The NATO Foreign Ministers' meeting in Brussels on Tuesday and Wednesday has attracted wide attention. As expected, NATO reiterated its determination to support Ukraine's entry into NATO.
As to China, NATO Secretary General Jens Stoltenberg also addressed the so-called challenges that China presents to Euro-Atlantic security. Despite stressing that "China is not our adversary", Stoltenberg said that NATO must be cleared-eyed about the impact of China's "coercive policies on our security" and welcomed that allies are engaging in dialogue with Beijing on issues of mutual concern.
In recent years, NATO has consistently underscored the challenges posed by China, conspicuously manifesting a posture of balancing against China's influence in the "Indo-Pacific" region. This deliberate stance has evoked concerns, as it raises questions about the motivations behind and implications of NATO's persistent emphasis on countering China. The meeting presented an opportunity to scrutinize and discern the nuanced dimensions of NATO's evolving approach to China, delving into the intricacies of geopolitical dynamics that underpin the alliance's strategic recalibration.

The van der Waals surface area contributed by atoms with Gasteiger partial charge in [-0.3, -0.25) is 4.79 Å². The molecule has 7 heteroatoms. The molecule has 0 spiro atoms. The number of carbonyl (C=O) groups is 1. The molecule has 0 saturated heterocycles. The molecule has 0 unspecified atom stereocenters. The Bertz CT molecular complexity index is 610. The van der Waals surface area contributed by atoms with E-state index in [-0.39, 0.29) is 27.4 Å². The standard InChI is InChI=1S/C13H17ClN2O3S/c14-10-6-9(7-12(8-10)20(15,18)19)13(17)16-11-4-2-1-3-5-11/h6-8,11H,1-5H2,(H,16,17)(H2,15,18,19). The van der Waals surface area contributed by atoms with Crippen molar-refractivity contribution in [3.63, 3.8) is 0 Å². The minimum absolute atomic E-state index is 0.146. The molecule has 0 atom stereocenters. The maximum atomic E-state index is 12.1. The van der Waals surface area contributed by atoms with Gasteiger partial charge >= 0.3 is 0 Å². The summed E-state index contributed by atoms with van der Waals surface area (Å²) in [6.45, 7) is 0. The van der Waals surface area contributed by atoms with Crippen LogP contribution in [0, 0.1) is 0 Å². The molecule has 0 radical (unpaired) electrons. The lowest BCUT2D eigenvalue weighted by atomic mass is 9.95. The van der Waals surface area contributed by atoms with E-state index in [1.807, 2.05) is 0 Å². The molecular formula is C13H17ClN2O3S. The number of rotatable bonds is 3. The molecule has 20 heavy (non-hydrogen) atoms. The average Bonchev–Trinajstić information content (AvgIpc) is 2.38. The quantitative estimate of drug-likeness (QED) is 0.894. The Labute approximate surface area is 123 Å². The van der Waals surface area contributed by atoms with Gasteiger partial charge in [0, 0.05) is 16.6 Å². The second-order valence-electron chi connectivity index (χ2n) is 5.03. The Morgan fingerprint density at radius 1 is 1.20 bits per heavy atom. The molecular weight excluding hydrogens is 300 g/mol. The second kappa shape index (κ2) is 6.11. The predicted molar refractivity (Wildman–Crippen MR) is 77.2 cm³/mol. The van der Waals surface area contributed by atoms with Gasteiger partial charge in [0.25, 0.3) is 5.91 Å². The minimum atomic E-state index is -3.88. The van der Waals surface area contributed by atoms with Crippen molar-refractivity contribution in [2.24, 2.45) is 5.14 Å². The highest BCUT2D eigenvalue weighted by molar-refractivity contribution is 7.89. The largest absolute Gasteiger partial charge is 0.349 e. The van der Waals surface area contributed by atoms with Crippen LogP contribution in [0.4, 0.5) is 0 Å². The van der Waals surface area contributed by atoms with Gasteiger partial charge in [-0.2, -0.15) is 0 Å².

Since its inception, NATO has focused primarily on Europe, with its membership relatively confined to the areas surrounding the North Atlantic. With the conclusion of the Cold War, the raison d'être of NATO has been continually questioned, with French President Emmanuel Macron proclaiming the "brain death" of NATO. Devoid of issues, some forces have begun propagating the narrative of the China threat, seeking to portray China as an adversary of NATO.
At the 2019 London Summit, NATO acknowledged for the first time the challenges posed by China's rising power. The NATO 2022 Strategic Concept document further asserts the need to "remain open to constructive engagement" while accusing China of attempting to "subvert the rules-based international order," posing a systemic challenge to NATO's interests, security, values, and more.
Notably, NATO's accusations against China extend beyond the military realm to encompass technology, critical infrastructure, strategic materials and supply chains. The NATO 2030 agenda report described China as a "full-spectrum systemic rival", fostering an atmosphere reminiscent of a "new Cold War".